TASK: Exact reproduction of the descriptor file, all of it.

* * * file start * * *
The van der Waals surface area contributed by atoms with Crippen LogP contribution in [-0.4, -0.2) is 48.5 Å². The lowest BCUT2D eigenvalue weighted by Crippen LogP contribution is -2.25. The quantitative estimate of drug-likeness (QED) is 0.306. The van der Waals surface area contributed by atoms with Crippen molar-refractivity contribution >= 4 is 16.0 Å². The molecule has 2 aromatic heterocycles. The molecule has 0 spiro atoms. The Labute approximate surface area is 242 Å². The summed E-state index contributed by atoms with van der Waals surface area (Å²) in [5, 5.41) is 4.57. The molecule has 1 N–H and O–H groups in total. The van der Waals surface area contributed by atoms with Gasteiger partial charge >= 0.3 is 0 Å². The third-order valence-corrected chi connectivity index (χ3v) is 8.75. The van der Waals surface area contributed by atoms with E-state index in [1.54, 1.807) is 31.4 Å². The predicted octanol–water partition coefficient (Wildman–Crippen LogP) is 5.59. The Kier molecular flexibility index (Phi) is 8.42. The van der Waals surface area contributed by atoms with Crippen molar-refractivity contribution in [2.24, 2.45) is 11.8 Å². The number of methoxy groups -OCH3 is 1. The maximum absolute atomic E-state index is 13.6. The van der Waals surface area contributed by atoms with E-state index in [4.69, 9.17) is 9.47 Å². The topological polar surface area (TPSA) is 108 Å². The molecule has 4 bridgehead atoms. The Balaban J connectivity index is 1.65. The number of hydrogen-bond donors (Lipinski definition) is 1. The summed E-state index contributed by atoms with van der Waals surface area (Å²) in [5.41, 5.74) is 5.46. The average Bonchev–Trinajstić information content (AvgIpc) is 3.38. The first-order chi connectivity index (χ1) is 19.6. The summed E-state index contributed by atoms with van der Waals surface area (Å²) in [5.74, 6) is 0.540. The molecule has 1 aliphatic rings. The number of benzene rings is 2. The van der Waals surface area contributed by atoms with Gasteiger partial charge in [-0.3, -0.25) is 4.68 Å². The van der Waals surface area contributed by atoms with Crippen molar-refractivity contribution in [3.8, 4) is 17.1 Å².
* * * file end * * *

The van der Waals surface area contributed by atoms with Crippen LogP contribution in [-0.4, -0.2) is 48.5 Å². The lowest BCUT2D eigenvalue weighted by Crippen LogP contribution is -2.25. The quantitative estimate of drug-likeness (QED) is 0.306. The van der Waals surface area contributed by atoms with Crippen molar-refractivity contribution >= 4 is 16.0 Å². The molecule has 2 aromatic heterocycles. The molecule has 0 spiro atoms. The Labute approximate surface area is 242 Å². The summed E-state index contributed by atoms with van der Waals surface area (Å²) in [5, 5.41) is 4.57. The molecule has 1 N–H and O–H groups in total. The van der Waals surface area contributed by atoms with Gasteiger partial charge >= 0.3 is 0 Å². The third-order valence-corrected chi connectivity index (χ3v) is 8.75. The van der Waals surface area contributed by atoms with E-state index in [1.54, 1.807) is 31.4 Å². The predicted octanol–water partition coefficient (Wildman–Crippen LogP) is 5.59. The Kier molecular flexibility index (Phi) is 8.42. The van der Waals surface area contributed by atoms with Crippen molar-refractivity contribution in [2.24, 2.45) is 11.8 Å². The number of methoxy groups -OCH3 is 1. The maximum absolute atomic E-state index is 13.6. The van der Waals surface area contributed by atoms with E-state index in [4.69, 9.17) is 9.47 Å². The topological polar surface area (TPSA) is 108 Å². The molecule has 4 bridgehead atoms. The Balaban J connectivity index is 1.65. The number of hydrogen-bond donors (Lipinski definition) is 1. The summed E-state index contributed by atoms with van der Waals surface area (Å²) in [5.41, 5.74) is 5.46. The average Bonchev–Trinajstić information content (AvgIpc) is 3.38. The first-order chi connectivity index (χ1) is 19.6. The summed E-state index contributed by atoms with van der Waals surface area (Å²) in [5.74, 6) is 0.540. The molecule has 1 aliphatic rings. The number of benzene rings is 2. The van der Waals surface area contributed by atoms with Gasteiger partial charge in [-0.3, -0.25) is 4.68 Å². The van der Waals surface area contributed by atoms with Crippen molar-refractivity contribution in [3.8, 4) is 17.1 Å².